I was cleaning and thinning out my library (books and vhs) when I came upon an old VHS tape from 2001. The tape contained segment of a Bay Area Backroads feature on Arkipelago Books and South of Market sites and Daly City. The other segment is the booklaunch event of my first book, Coming Full Circle, emceed by Helen Toribio. Other participants are: Dr. Rosita Galang, my USF mentor, Marie Romero, Evelie Posch, Michelle Bautista, and the other authors of the book Teresa Ejanda, Laurie Quillopo, Peter Golpeo, Ruth Constantino, Luz de Leon.
At this event, Helen was commemorating and honoring the legacy of Virgilio Enriquez, NVM Gonzales and Bullet Marasigan as influential persons in the Fil Am community's decolonization movement. How strange it felt to be watching this now; watching Helen do what she does best - bringing people together, exhorting the good in the work that we do as individuals and as a community. Tears welled up as I remembered her and even as I type this now, I feel my heart sing in gratitude for having known Helen.
Helen was always the first to sign up for the Kapihans at my home or in other folks' home in the Bay Area. These Kapihans in the 90s were small gatherings of scholars and activists interested in the intellectual vocation. Whenever a scholar was visiting from the Philippines, we would gather and take advantage of the opportunity to dialogue with them. At these gatherings we have been fortunate to meet NVM, Ver E, Jimmy Veneracion, Johnny Francisco, Melba Maggay, Delia Aguilar, Felipe De Leon Jr., Rogee Pe-Pua, Beth Marcelino, and others. We have been enriched by these Kapihans.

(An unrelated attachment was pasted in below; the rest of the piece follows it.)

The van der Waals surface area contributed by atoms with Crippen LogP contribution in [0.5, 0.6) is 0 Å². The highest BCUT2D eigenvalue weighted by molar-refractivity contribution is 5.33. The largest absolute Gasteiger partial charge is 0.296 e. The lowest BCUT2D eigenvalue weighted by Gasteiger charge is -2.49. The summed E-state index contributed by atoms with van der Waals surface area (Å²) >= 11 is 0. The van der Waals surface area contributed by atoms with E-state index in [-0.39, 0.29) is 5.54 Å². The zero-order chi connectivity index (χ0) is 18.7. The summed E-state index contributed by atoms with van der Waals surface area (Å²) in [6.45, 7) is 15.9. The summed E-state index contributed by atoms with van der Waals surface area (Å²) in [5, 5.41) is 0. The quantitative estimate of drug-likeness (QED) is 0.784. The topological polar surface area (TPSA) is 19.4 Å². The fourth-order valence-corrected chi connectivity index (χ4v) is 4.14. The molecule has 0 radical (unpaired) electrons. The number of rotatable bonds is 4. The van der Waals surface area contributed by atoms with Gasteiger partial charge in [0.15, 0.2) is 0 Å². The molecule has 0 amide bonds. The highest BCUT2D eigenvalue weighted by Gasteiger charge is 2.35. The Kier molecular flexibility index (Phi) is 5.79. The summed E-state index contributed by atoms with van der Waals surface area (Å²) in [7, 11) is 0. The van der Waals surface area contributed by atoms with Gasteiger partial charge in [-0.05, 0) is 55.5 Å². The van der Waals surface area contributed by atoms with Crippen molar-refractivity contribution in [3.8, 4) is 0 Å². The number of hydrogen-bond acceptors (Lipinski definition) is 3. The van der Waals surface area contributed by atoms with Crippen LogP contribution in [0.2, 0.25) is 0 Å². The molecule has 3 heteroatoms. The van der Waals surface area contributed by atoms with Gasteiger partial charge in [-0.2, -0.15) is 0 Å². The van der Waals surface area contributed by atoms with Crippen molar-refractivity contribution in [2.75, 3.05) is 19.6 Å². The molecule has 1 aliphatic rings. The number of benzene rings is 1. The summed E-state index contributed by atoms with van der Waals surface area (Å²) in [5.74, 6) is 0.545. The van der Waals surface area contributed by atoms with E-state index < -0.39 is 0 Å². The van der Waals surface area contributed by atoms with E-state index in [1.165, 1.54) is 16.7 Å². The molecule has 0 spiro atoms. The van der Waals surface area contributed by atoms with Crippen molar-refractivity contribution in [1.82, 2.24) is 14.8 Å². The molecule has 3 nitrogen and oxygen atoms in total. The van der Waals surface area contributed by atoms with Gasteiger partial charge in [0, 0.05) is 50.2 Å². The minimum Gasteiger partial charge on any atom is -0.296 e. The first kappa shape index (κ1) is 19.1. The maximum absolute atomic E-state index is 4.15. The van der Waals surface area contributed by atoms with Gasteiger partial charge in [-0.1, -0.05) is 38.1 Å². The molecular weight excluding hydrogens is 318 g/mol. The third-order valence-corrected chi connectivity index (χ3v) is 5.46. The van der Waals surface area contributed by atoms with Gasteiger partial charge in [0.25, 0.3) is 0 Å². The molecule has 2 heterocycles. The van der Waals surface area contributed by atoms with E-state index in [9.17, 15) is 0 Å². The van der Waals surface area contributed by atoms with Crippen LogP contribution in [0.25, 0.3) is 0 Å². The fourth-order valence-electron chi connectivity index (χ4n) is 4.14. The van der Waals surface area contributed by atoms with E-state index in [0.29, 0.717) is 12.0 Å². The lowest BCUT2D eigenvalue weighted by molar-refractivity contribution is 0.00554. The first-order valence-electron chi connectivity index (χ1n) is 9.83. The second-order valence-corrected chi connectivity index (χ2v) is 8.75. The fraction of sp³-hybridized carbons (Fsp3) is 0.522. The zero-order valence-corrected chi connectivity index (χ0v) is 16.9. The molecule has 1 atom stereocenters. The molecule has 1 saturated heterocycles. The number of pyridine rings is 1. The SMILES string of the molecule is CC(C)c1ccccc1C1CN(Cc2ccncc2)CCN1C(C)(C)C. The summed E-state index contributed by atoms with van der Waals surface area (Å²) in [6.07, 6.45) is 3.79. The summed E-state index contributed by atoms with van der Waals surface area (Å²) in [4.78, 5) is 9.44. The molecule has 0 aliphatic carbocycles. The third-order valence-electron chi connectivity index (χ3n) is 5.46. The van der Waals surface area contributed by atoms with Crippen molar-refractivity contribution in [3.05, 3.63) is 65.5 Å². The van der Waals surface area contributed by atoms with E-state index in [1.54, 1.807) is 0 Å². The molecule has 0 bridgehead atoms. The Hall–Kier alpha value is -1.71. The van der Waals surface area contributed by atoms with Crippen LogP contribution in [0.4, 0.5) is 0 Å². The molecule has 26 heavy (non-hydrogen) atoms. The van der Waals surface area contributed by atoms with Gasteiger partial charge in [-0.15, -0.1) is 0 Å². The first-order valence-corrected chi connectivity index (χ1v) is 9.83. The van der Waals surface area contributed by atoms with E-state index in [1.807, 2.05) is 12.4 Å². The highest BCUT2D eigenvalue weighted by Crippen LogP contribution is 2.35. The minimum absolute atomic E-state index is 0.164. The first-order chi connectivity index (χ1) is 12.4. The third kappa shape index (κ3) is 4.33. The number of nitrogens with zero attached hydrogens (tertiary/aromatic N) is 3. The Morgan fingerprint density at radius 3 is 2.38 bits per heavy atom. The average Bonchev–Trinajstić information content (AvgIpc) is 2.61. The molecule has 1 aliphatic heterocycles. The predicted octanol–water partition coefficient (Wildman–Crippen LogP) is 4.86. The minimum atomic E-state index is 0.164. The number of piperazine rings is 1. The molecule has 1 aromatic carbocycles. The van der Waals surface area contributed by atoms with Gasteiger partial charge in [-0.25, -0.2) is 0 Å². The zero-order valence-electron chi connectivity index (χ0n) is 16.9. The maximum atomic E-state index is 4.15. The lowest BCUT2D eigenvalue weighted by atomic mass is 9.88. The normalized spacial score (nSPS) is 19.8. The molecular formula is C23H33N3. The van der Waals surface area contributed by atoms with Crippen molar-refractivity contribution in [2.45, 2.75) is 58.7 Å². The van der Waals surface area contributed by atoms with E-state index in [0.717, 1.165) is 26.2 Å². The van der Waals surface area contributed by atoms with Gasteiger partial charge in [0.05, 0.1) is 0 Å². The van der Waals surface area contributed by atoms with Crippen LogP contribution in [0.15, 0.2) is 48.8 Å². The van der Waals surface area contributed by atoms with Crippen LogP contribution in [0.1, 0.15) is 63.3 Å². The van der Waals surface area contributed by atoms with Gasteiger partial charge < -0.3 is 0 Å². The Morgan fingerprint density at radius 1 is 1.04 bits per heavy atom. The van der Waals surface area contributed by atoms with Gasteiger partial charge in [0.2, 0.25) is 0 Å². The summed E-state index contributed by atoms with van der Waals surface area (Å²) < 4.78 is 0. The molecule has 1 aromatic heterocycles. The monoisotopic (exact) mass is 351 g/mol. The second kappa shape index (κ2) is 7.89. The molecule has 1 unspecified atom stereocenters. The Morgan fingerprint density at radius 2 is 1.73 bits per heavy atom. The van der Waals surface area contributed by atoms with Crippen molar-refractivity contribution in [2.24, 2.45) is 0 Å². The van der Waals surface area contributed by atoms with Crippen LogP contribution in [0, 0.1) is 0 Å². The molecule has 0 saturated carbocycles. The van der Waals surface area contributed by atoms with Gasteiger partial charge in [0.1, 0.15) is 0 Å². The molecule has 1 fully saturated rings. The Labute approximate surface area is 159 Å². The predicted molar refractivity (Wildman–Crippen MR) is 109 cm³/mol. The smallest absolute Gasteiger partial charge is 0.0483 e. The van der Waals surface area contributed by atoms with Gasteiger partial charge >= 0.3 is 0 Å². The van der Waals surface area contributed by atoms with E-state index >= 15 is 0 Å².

Once, Helen asked me: do I still need to decolonize if I've spent most of my life as an activist? I remember telling her that her life work is an example of what a decolonized consciousness looks like. We often struggled with the language issue because she didn't speak Filipino. But she intuitively understood all the concepts we were talking about -- kapwa, loob, dangal, etc. Helen helped me sharpen my own perspectives because of the kinds of questions she asked.
In introducing my book, she said "at last...we have a word for what we have been doing all along: decolonization."
During that time I have not developed my understanding and knowledge about the Babaylan tradition and practice. But today I can say that Helen is a Babaylan in my life.
Recently, we had Prosy and Enrique at home and we discovered our common link thru Helen. Prosy said that Helen's home in San Leandro has always been her spiritual home in the Bay Area. She said that ever since Helen passed away, she has missed visiting her. We talked about Helen's presence in our lives and how her spirit continues to inspire us to this day.
Today is a good day and I have Helen to thank for it.